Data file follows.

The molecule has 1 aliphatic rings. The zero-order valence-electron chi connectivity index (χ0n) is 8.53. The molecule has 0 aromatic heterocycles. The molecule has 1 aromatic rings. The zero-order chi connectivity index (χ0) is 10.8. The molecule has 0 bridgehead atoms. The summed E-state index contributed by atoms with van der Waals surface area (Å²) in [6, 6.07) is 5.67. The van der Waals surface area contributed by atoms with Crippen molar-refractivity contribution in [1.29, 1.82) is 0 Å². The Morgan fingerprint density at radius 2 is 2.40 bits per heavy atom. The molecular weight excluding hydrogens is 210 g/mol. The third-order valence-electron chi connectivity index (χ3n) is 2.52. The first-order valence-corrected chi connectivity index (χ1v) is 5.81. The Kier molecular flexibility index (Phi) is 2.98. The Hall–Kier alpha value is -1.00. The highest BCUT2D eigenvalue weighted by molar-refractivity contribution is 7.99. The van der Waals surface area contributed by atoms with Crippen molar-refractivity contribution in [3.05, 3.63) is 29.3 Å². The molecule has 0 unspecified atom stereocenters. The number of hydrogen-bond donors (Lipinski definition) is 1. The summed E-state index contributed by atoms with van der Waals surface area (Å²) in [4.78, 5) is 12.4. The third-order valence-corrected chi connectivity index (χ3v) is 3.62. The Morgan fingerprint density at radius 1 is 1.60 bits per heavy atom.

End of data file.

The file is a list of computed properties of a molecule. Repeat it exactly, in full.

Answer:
The molecule has 1 aliphatic rings. The zero-order valence-electron chi connectivity index (χ0n) is 8.53. The molecule has 0 aromatic heterocycles. The molecule has 1 aromatic rings. The zero-order chi connectivity index (χ0) is 10.8. The molecule has 0 bridgehead atoms. The summed E-state index contributed by atoms with van der Waals surface area (Å²) in [6, 6.07) is 5.67. The van der Waals surface area contributed by atoms with Crippen molar-refractivity contribution in [1.29, 1.82) is 0 Å². The Morgan fingerprint density at radius 2 is 2.40 bits per heavy atom. The molecular weight excluding hydrogens is 210 g/mol. The third-order valence-electron chi connectivity index (χ3n) is 2.52. The first-order valence-corrected chi connectivity index (χ1v) is 5.81. The Kier molecular flexibility index (Phi) is 2.98. The Hall–Kier alpha value is -1.00. The highest BCUT2D eigenvalue weighted by molar-refractivity contribution is 7.99. The van der Waals surface area contributed by atoms with Crippen molar-refractivity contribution in [3.05, 3.63) is 29.3 Å². The molecule has 0 unspecified atom stereocenters. The number of hydrogen-bond donors (Lipinski definition) is 1. The summed E-state index contributed by atoms with van der Waals surface area (Å²) in [4.78, 5) is 12.4. The third-order valence-corrected chi connectivity index (χ3v) is 3.62. The Morgan fingerprint density at radius 1 is 1.60 bits per heavy atom.